A new study published in The Arts in Psychotherapy finds that engaging in simple expressions of judgment-free art, such as drawing, doodling or coloring, activates the brain’s reward pathways.
“This shows that there might be inherent pleasure in doing art activities independent of the end results,” said study leader Girija Kaimal, Ed.D., assistant professor in the College of Nursing and Health Professions at Drexel University. “Sometimes, we tend to be very critical of what we do because we have internalized, societal judgements of what is good or bad art and, therefore, who is skilled and who is not.
“We might be reducing or neglecting a simple potential source of rewards perceived by the brain. And this biological proof could potentially challenge some of our assumptions about ourselves.”
For the study, researchers used fNIRS (functional near-infrared spectroscopy) technology to measure blood flow in the reward-related brain regions of 26 participants as they engaged in art-making activities, including coloring a mandala, doodling within or around a circle marked on a paper, and free-drawing. Each activity lasted three minutes with rests in between.
During all three activities, there was a measured increase in bloodflow in the brain’s prefrontal cortex, compared to rest periods where bloodflow went back to normal.
The prefrontal cortex helps regulate our thoughts, feelings and actions. It is also associated with emotional and motivational systems and part of the wiring for our brain’s reward circuit. So seeing increased bloodflow in these areas likely means a person is experiencing feels related to being rewarded.
There were some distinctions between the activities in the data collected: Doodling in or around the circle had the highest average measured bloodflow increase in the reward pathway compared to free-drawing (the next highest) and coloring. However, the difference between each form of art-making was not statistically significant, according to analysis.
“There were some emergent differences but we did not have a large-enough sample in this initial study to draw any definitive conclusions,” Kaimal said.
The researchers noted which participants in the study considered themselves artists so their results could be compared to non-artists. In that way, Kaimal and her team hoped to understand whether past experience played a factor in triggering feelings of reward.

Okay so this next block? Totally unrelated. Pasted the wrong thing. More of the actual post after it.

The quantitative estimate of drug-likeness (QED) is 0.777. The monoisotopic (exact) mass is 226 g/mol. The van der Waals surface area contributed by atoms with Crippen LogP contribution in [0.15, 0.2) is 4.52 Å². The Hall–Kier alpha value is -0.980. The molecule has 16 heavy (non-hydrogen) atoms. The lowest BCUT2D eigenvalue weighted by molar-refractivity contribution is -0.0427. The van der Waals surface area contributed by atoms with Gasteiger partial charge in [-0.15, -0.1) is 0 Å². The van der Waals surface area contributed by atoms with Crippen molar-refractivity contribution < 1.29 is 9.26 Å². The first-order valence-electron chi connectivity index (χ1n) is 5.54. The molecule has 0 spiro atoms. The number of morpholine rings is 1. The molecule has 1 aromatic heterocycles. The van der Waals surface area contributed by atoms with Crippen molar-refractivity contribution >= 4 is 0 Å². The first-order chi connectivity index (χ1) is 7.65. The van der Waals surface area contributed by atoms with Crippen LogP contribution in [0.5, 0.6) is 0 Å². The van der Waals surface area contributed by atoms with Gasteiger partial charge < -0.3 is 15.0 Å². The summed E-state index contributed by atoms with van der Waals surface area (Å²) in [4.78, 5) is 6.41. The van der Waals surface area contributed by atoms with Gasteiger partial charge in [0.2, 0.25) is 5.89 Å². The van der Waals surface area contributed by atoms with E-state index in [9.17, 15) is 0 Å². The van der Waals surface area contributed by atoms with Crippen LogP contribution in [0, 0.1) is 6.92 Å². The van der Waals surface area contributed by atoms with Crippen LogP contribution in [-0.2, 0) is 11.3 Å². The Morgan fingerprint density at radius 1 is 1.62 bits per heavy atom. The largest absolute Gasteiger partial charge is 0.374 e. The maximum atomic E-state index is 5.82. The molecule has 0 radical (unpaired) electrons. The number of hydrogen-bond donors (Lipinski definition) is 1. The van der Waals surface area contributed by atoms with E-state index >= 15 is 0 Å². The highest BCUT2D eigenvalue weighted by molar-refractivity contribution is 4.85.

Doodling seemed to initiate the most brain activity in artists, but free-drawing was observed to be about the same for artists and non-artists. Interestingly, the set coloring activity actually resulted in negative brain activity in artists.
“I think artists might have felt very constrained by the pre-drawn shapes and the limited choice of media,” Kaimal explained. “They might also have felt some frustration that they could not complete the image in the short time.”
Again, however, these results regarding artists versus non-artists proved statistically insignificant, which might actually track with Kaimal’s previous research that found experience level did not have a bearing on the stress-reduction benefits people had while making art.
Overall, though, the finding that any type of art-making led to an activation of feelings of reward are compelling, especially for art therapists who see art as a valuable tool for mental health.
In fact, based on surveys given to the participants after the activities were complete, respondents indicated that they felt more like they had “good ideas” and could “solve problems” than before making art. Participants even said they felt the three-minute time spans for art-making weren’t long enough.
“There are several implications of this study’s findings,” Kaimal said. “They indicate an inherent potential for evoking positive emotions through art-making — and doodling especially. Doodling is something we all have experience with and might re-imagine as a democratizing, skill independent, judgment-free pleasurable activity.”
Additionally, Kaimal felt that the findings of increased self-opinion were intriguing.
“There might be inherent aspects to visual self-expression that evoke both pleasure and a sense of creative agency in ourselves,” she said.
Source: Drexel University
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